By Katie Maningas
Recently, Donald Trump’s administration issued a ruling allowing employers to decline providing birth control to their employees if it violates their “religious beliefs” or “moral convictions,” a direct override of a provision under Obamacare that required employers to provide free birth control. Although Obamacare permitted religious institutions to abstain from providing birth control to their employees, this decree expands that allowance to any institution or organization that believes it contradicts their beliefs.
Though the Health and Human Services Department claims that very few women will actually lose access to their birth control because “a small percentage” will choose to opt out of the mandate, health policy analysts warn that if employers believe that it will save their company enough money, it might serve as a loophole to deny their employees this coverage.
What some may not realize is that birth control could be normalized in the same way as getting a flu shot, purely on the basis that it provides positive externalities. Meaning, there are unintended spillover effects that positively contribute to society. Consider the history of birth control: before it was invented, couples tried all sorts of cultural remedies from crocodile feces in Ancient Egypt to using a half lemon as a cervical cap. Of course there were other contraceptives that predated the birth control pill, such as condoms and diaphragms, but even then, on average almost 20% of women would become pregnant despite using them. The birth control pill on the other hand, only has a failure rate of about 6%. What did this mean for American women when it was legalized in the 1970s? The freedom the pill afforded allowed women to get professional degrees and invest in professional, more lucrative careers. Fewer children were being born, which meant fewer life-time investments and high spending on things such as college. So what did this mean for America? More money. Now to put this situation in a more modern context, when the Affordable Care Act was released in 2010, it required companies using the program to provide birth control for free, whereas in previous generations, women could be paying as much as $50 per pack without insurance. The result? All taxpayers saved roughly $1.32 bn on average per year, according to a study by Brookings.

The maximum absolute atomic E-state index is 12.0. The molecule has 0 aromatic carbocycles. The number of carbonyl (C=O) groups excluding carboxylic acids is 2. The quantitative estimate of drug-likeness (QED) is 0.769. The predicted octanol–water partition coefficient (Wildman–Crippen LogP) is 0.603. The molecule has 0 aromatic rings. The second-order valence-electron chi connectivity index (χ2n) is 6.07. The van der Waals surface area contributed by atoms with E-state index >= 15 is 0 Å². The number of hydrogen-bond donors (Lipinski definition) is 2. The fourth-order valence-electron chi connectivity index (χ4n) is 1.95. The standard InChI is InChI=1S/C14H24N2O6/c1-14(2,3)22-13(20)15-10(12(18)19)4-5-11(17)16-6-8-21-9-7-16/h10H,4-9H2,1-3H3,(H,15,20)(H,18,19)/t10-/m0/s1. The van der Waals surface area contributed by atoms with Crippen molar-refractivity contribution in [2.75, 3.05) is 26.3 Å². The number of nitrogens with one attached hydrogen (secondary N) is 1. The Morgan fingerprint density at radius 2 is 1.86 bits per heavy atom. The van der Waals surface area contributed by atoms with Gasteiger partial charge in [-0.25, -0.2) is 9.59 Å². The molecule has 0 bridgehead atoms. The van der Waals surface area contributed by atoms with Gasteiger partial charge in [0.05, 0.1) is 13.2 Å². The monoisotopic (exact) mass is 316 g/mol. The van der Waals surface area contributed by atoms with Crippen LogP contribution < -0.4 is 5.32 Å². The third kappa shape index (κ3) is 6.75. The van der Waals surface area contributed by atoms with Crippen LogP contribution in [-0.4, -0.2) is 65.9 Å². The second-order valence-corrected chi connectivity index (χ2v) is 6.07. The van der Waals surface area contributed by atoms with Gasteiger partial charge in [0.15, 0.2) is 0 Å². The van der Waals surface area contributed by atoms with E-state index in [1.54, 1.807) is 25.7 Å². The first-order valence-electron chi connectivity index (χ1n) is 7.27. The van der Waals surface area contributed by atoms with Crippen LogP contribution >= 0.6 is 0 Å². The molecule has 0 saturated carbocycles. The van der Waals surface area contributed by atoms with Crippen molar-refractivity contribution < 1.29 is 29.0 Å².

This situation doesn’t just apply to the US women; it is relevant globally. Unfortunately, there are about 214 million women of reproductive age in developing countries who do not have access to a modern contraceptive method, for reasons such as cultural/religious opposition, poor quality of services, or just outright fear. But what could happen if more women in developed nations had access to quality contraceptives? A quick look at Ethiopia will paint the revolutionary effects of contraceptives for developing nations.
In 1990, Ethiopia’s contraceptive prevalence rate (CPR) was a mere 2.9 percent. Furthermore, the country’s total fertility rate (TFR) was an average of 7 children per woman and a maternal mortality rate (MMR) of 1,250 per 100,000 live births. But after a successful introduction of contraceptives, thanks to the cooperation of the Ethiopian government, generous donor support, nongovernmental organizations and public-private partnerships, and a health extension program initiated by the government, by 2011, the CPR quadrupled to 27.3 percent, the TFR dropped to 4.8 children, and the MMR also decreased to 482 deaths. In the real world, these numbers translate to more opportunity for Ethiopian women and mothers. Although the rate is still comparatively low, both in sub-Saharan Africa and globally, more than double the amount of women from 1990 have more opportunities for mobility. During the period of 1990 to 2011, the primary school enrollment for females more than tripled from 28 percent to 91 percent, labor participation rate for women increased from 71 percent to 78 percent, and almost a fifth of senior or middle management is now controlled by women.
While it’s true that contraceptives may not be the only cause for these changes, it cannot be denied that it is a sizable factor. Having the ability to better manage how many children they had allowed Ethiopian women to spend less time raising them and doing domestic work, which rendered them the opportunity to go to school and pursue less labor intensive jobs, thus giving them social mobility, stability, and independence. Ethiopia’s story strengthens the argument that birth control not only provides women worldwide with more opportunities, but it allows for them to contribute back to their community and their economies; thus improving the overall well being of their entire country.